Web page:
Don't Wake the Beast
For a long time there everyone gave Keanu Reeves crap about his acting. After striking it big with the Bill and Ted movies and Point Break, Reeves tried to diversify, giving less-than-stellar performances in films like Much Ado About Nothing and Bram Stoker's Dracula. What these movies proved was that outside of this comfort zone, having to do things like put on accents and play in a period, Keanu just seemed lost.
But then The MatrixA speculative future story with superhero and anime influences, The Matrix not only pushed viewers to think about the nature of their own reality but also expanded what filmmakers could do with action sequences and filming. It then launched a series of movies, games, and comics, creating a franchise still talked about today. came along and they showed that Keanu really was good at something: looking cool in suits while shooting guns. It has a clam, quiet presence that allows him to let loose with action in a way that always seems cool. Sure, maybe he can't act in all situations, and maybe his range is a tad limited at times, but when you put a gun in the man's hand he becomes to epitome of cool. And that's the hook, really, of John Wick, Keanu's current starring-run of action movies. His character isn't really all that deep, and he doesn't have much in the way of emoting or lines, even, but when you put a gun in his hand and let him fly, the movie coalesces around the actor.
The story of John Wick is sparse, to say the least. In the film our titular character, John Wick (Keanue Reeves), is a man grieving after the death of his wife (from cancer). As a parting gift for him, the wife had a puppy delivered -- she wanted him to have something in his life to care about and care for. Although reticent, Wick lets to dog in and starts taking care of it; it was a gift from his wife and, in a way, a gift for himself to start grieving and healing. And then everything goes to hell -- a gang of young mobsters see Mr. Wick driving around in his lovely '69 Mustang and decide to steal it for themselves. They break into his house late at night, beat him up, and kill his dog before making off with his car. They think their adventure is over but the trouble has only just begun.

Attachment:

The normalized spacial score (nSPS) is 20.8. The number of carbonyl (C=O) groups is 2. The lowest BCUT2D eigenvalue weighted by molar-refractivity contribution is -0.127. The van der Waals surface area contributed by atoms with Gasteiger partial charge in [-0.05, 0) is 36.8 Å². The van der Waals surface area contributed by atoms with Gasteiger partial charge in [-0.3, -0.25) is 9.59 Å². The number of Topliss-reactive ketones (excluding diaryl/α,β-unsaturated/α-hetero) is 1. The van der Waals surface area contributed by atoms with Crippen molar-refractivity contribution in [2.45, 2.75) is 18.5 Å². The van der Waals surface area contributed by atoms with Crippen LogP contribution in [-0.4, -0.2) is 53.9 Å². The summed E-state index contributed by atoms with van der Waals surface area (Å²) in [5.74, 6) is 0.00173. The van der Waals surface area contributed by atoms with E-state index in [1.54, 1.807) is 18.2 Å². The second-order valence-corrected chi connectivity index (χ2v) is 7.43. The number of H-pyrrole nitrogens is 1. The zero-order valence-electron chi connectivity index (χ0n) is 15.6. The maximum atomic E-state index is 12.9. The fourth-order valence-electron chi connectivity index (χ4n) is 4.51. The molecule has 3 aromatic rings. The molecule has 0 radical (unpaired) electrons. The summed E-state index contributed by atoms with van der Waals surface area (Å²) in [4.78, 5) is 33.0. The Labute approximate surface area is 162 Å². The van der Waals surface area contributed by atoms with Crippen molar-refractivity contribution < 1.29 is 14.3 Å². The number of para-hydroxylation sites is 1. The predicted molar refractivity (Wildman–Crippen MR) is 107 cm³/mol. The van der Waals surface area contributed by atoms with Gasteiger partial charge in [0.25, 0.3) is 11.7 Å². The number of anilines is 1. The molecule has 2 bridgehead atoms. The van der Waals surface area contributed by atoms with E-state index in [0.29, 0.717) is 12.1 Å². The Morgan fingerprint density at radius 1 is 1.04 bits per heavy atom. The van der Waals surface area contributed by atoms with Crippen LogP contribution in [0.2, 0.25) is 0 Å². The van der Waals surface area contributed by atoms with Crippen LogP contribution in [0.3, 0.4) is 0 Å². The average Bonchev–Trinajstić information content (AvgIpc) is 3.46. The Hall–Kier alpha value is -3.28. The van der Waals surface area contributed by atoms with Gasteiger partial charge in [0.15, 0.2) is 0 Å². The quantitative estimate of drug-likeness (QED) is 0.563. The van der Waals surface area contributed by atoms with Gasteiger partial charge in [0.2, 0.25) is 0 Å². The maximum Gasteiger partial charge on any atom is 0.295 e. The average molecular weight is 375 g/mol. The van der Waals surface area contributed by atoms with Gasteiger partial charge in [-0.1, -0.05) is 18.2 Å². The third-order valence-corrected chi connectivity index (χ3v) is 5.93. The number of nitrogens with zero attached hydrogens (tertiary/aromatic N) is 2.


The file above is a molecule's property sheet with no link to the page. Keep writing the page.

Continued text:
As we soon find out, John Wick isn't just any man. Before he retired John Wick was the "bogeyman", the guy you called in to do any task, to kill any person. If Death could have a persona it would be John Wick, and the young, idiotic gangster just woke him up. Now he's out for revenge, all for his dog, and he will cut a bloody swath across the whole city until he gets the justice he desires. None and nothing will stand in his way.
That's a lot of story, and most of it is conveyed to us at the start of the film. Honestly, for the first few minutes it feels like a tell, not show, kind of storytelling as if they movie really want to try to sell us on the idea that Wick is a bad dude without ever giving us the goods. That falls away quickly, though, as John tears up his basement to dig down to the chest of items his buried. Then he puts on his suit, grabs his guns, and waits for the prey to come to him. From that point forward, about 15 minutes in, the movie never really stops, it just moves from one action set-piece to the next, breathlessly.